In the investigation of the effect of the natural product 3,3'-diindolylmethane (DIM) on cytosolic Ca(2+) concentrations ([Ca(2+) ](i) ) and viability in MG63 human osteosarcoma cells, found that DIM-evoked Ca(2+) entry was suppressed by nifedipine, econazole, SK&F96365 and protein kinase C modulators. In the absence of extracellular Ca(2+) , incubation with the endoplasmic reticulum Ca(2+) pump inhibitors thapsigargin or 2,5-di-tert-butylhydroquinone (BHQ) inhibited or abolished DIM-induced [Ca(2+) ](i) rise. Incubation with DIM also inhibited thapsigargin or BHQ-induced [Ca(2+) ](i) rise. Inhibition of phospholipase C with U73122 abolished DIM-induced [Ca(2+) ](i) rise. At concentrations of 10-50 μM, DIM killed cells in a concentration-dependent manner, according to "3,3'-Diindolylmethane Alters Ca(2+) Homeostasis and Viability in MG63 Human Osteosarcoma Cells" by Lu YC, Chen IS, Chou CT, Huang JK, Chang HT, Tsai JY, Hsu SS, Liao WC, Wang JL, Lin KL, Liu SI, Kuo CC, Ho CM, Jan CR.(9)

10. Breast cancer
in the assessment of the effects of DIM on cell-cycle regulation in both estrogen-dependent MCF-7 and estrogen receptor negative p53 mutant MDA-MB-468 human breast cancer cells,
showed that DIM inhibited the breast cancer cell growth in vitro and in vivo, and caused cell-cycle arrest by down-regulating protein levels of cell-cycle related kinases CDK1, CDK2, CDK4, and CDK6, as well as Cyclin B1 and Cdc25A. Meanwhile, it was revealed that Ser(124) phosphorylation of Cdc25A is primarily responsible for the DIM-induced Cdc25A degradation. Furthermore, treatment of MCF-7 cells with DIM increased miR-21 expression and down-regulated Cdc25A, resulting in an inhibition of breast cancer cell proliferation, according to " 3,3'-Diindolylmethane inhibits breast cancer cell growth via miR-21-mediated Cdc25A degradation' by Jin Y.(10)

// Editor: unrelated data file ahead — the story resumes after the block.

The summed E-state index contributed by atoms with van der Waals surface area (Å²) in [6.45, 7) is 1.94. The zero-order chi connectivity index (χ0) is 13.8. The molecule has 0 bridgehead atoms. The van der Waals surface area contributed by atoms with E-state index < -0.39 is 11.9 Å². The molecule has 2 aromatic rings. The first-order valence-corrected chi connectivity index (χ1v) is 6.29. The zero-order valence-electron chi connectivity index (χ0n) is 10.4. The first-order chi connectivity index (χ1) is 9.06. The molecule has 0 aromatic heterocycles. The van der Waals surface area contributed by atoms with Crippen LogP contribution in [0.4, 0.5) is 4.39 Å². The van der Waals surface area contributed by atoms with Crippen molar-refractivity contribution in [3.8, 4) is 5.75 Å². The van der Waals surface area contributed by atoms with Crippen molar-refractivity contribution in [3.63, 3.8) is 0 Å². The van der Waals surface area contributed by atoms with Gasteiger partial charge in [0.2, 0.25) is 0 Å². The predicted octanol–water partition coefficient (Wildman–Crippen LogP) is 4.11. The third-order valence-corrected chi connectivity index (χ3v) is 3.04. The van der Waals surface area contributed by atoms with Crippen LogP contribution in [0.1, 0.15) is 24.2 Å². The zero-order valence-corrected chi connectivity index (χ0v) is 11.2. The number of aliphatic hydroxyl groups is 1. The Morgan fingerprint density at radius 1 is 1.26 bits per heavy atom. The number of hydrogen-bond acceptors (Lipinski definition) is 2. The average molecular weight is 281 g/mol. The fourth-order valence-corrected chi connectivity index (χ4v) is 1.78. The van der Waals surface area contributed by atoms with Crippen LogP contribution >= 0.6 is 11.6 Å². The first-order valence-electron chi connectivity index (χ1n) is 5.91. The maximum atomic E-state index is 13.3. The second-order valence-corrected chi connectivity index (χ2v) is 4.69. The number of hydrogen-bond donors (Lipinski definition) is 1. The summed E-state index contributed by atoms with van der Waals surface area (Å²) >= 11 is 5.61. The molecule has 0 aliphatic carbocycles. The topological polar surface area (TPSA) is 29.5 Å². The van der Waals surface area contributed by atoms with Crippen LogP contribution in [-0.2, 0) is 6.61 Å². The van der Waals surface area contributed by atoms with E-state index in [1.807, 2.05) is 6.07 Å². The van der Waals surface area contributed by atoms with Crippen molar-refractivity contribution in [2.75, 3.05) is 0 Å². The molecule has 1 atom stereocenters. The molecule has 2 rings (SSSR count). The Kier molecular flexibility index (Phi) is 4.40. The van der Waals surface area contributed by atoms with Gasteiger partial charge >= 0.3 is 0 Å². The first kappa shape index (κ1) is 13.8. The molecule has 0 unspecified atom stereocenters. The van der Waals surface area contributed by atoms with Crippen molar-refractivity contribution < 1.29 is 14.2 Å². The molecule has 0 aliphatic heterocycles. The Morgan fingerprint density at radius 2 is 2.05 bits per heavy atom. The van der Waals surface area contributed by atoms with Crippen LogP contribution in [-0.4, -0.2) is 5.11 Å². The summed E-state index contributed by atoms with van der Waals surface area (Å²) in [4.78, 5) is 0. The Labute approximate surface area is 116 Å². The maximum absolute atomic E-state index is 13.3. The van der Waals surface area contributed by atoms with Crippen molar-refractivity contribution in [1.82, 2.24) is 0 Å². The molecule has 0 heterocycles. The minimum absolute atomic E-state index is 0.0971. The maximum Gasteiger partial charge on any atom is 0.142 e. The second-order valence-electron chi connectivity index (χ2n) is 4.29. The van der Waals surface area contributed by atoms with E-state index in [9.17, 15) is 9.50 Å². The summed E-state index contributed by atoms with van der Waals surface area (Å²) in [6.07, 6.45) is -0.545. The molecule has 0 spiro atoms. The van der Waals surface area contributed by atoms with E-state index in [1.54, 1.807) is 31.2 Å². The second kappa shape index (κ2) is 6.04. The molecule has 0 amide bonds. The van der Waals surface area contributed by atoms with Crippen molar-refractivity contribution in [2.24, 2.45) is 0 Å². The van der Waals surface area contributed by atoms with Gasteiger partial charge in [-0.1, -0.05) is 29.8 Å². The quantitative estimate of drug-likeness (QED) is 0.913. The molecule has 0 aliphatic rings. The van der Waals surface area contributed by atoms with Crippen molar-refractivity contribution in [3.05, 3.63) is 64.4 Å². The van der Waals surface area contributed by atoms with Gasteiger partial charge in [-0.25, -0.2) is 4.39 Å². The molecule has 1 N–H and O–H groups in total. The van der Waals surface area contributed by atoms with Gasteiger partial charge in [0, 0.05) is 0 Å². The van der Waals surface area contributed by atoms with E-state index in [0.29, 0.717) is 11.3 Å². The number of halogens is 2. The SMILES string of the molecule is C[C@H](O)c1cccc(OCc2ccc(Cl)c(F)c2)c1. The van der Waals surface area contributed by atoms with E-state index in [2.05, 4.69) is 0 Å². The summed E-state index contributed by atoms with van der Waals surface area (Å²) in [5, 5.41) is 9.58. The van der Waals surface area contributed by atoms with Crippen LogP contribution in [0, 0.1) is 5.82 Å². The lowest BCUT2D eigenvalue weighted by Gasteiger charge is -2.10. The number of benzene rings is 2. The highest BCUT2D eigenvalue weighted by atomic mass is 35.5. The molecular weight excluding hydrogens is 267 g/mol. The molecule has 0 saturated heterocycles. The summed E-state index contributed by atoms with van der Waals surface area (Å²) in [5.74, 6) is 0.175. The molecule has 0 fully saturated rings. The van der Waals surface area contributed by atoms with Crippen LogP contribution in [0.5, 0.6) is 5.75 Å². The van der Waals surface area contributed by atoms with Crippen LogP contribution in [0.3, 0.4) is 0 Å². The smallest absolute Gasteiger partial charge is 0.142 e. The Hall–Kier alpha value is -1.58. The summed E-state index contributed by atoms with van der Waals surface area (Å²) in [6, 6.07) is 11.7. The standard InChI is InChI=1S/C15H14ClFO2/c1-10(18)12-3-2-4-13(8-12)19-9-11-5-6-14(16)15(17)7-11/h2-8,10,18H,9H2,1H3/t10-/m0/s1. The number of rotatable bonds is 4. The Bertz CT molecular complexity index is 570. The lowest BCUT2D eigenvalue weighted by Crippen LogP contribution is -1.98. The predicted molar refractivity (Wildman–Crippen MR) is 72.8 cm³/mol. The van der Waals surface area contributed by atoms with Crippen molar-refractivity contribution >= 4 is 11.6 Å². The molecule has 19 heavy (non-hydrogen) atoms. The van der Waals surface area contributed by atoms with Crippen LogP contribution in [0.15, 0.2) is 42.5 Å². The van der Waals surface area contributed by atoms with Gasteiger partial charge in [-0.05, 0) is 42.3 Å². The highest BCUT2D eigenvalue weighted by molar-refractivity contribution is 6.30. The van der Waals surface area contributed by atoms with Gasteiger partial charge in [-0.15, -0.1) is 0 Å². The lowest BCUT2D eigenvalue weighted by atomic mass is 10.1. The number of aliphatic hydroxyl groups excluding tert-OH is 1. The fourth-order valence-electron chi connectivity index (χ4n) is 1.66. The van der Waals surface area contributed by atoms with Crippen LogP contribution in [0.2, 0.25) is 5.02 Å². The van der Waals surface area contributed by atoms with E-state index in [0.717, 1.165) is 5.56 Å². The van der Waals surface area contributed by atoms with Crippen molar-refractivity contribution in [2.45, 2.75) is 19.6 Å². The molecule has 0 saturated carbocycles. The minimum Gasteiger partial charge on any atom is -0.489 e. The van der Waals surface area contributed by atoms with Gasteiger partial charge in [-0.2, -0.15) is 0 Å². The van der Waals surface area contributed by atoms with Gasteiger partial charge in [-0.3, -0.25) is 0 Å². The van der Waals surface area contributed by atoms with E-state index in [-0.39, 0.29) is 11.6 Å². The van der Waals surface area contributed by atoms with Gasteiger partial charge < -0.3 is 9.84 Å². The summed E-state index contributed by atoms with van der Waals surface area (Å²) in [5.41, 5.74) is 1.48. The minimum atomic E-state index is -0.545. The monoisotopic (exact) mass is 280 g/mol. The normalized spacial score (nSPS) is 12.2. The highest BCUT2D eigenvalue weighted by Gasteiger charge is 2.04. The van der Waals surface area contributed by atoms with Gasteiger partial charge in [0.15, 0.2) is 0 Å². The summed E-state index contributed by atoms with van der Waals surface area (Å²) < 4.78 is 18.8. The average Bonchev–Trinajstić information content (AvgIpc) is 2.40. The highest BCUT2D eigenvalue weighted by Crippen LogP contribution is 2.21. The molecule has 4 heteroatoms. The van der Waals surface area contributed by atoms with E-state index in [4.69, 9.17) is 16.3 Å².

11. Thyroid cancer
In the investigation of
the property of a natural dietary compound found in cruciferous vegetables, 3,3'-diindolylmethane (DIM), to target the metastatic phenotype of thyroid cancer cells through a functional estrogen receptor, found that DIM inhibits estrogen mediated increase in thyroid cell migration, adhesion and invasion, which is also supported by ER-α downregulation (siRNA) studies. Western blot and zymography analyses provided direct evidence for this DIM mediated inhibition of E(2) enhanced metastasis associated events by virtue of targeting essential proteolytic enzymes, namely MMP-2 and MMP-9, according to "Estrogen induced metastatic modulators MMP-2 and MMP-9 are targets of 3,3'-diindolylmethane in thyroid cancer' by Rajoria S, Suriano R, George A, Shanmugam A, Schantz SP, Geliebter J, Tiwari RK.(11)

12. Etc.

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 Sources
(1) http://www.ncbi.nlm.nih.gov/pubmed/20564344
(2) http://www.ncbi.nlm.nih.gov/pubmed/22363731
(3) http://www.ncbi.nlm.nih.gov/pubmed/22351660
(4) http://www.ncbi.nlm.nih.gov/pubmed/22293900
(5) http://www.ncbi.nlm.nih.gov/pubmed/21229607
(6) http://www.ncbi.nlm.nih.gov/pubmed/22290291
(7) http://www.ncbi.nlm.nih.gov/pubmed/22205686
(8) http://www.ncbi.nlm.nih.gov/pubmed/22187533
(9) http://www.ncbi.nlm.nih.gov/pubmed/21995587
(10) http://www.ncbi.nlm.nih.gov/pubmed/21761201
(11) http://www.ncbi.nlm.nih.gov/pubmed/21267453